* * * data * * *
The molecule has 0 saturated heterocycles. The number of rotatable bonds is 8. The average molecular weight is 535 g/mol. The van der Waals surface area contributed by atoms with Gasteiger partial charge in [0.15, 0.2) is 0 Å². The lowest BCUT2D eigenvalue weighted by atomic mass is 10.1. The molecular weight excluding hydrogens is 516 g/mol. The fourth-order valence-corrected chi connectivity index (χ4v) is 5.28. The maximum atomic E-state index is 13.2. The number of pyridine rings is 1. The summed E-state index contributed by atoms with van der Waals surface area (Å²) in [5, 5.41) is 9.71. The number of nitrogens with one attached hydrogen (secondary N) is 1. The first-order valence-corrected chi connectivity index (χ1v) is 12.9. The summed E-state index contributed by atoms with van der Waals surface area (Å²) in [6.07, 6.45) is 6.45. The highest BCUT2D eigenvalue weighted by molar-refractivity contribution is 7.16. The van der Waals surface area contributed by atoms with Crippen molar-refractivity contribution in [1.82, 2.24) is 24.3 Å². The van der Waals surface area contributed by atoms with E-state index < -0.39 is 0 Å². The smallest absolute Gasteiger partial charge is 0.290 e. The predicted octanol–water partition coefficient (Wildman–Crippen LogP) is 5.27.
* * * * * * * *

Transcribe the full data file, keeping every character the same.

The molecule has 0 saturated heterocycles. The number of rotatable bonds is 8. The average molecular weight is 535 g/mol. The van der Waals surface area contributed by atoms with Gasteiger partial charge in [0.15, 0.2) is 0 Å². The lowest BCUT2D eigenvalue weighted by atomic mass is 10.1. The molecular weight excluding hydrogens is 516 g/mol. The fourth-order valence-corrected chi connectivity index (χ4v) is 5.28. The maximum atomic E-state index is 13.2. The number of pyridine rings is 1. The summed E-state index contributed by atoms with van der Waals surface area (Å²) in [5, 5.41) is 9.71. The number of nitrogens with one attached hydrogen (secondary N) is 1. The first-order valence-corrected chi connectivity index (χ1v) is 12.9. The summed E-state index contributed by atoms with van der Waals surface area (Å²) in [6.07, 6.45) is 6.45. The highest BCUT2D eigenvalue weighted by molar-refractivity contribution is 7.16. The van der Waals surface area contributed by atoms with Crippen molar-refractivity contribution in [1.82, 2.24) is 24.3 Å². The van der Waals surface area contributed by atoms with E-state index < -0.39 is 0 Å². The smallest absolute Gasteiger partial charge is 0.290 e. The predicted octanol–water partition coefficient (Wildman–Crippen LogP) is 5.27.